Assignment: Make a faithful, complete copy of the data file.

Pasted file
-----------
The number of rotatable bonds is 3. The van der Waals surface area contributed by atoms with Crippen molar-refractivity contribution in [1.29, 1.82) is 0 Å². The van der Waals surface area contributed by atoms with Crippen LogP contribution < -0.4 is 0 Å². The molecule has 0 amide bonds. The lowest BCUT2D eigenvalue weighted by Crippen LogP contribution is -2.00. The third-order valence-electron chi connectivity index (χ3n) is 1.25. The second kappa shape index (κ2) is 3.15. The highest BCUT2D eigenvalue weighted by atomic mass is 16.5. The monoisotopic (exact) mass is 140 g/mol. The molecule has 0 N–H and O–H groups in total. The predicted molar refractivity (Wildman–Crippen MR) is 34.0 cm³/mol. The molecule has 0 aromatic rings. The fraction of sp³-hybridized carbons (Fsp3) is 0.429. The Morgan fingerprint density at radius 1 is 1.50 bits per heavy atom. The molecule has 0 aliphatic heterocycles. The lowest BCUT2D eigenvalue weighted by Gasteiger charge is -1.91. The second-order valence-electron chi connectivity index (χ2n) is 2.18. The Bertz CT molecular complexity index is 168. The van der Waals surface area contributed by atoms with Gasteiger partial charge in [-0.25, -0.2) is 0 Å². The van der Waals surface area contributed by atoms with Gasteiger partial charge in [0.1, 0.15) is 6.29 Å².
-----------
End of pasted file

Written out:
The number of rotatable bonds is 3. The van der Waals surface area contributed by atoms with Crippen molar-refractivity contribution in [1.29, 1.82) is 0 Å². The van der Waals surface area contributed by atoms with Crippen LogP contribution < -0.4 is 0 Å². The molecule has 0 amide bonds. The lowest BCUT2D eigenvalue weighted by Crippen LogP contribution is -2.00. The third-order valence-electron chi connectivity index (χ3n) is 1.25. The second kappa shape index (κ2) is 3.15. The highest BCUT2D eigenvalue weighted by atomic mass is 16.5. The monoisotopic (exact) mass is 140 g/mol. The molecule has 0 N–H and O–H groups in total. The predicted molar refractivity (Wildman–Crippen MR) is 34.0 cm³/mol. The molecule has 0 aromatic rings. The fraction of sp³-hybridized carbons (Fsp3) is 0.429. The Morgan fingerprint density at radius 1 is 1.50 bits per heavy atom. The molecule has 0 aliphatic heterocycles. The lowest BCUT2D eigenvalue weighted by Gasteiger charge is -1.91. The second-order valence-electron chi connectivity index (χ2n) is 2.18. The Bertz CT molecular complexity index is 168. The van der Waals surface area contributed by atoms with Gasteiger partial charge in [-0.25, -0.2) is 0 Å². The van der Waals surface area contributed by atoms with Gasteiger partial charge in [0.1, 0.15) is 6.29 Å².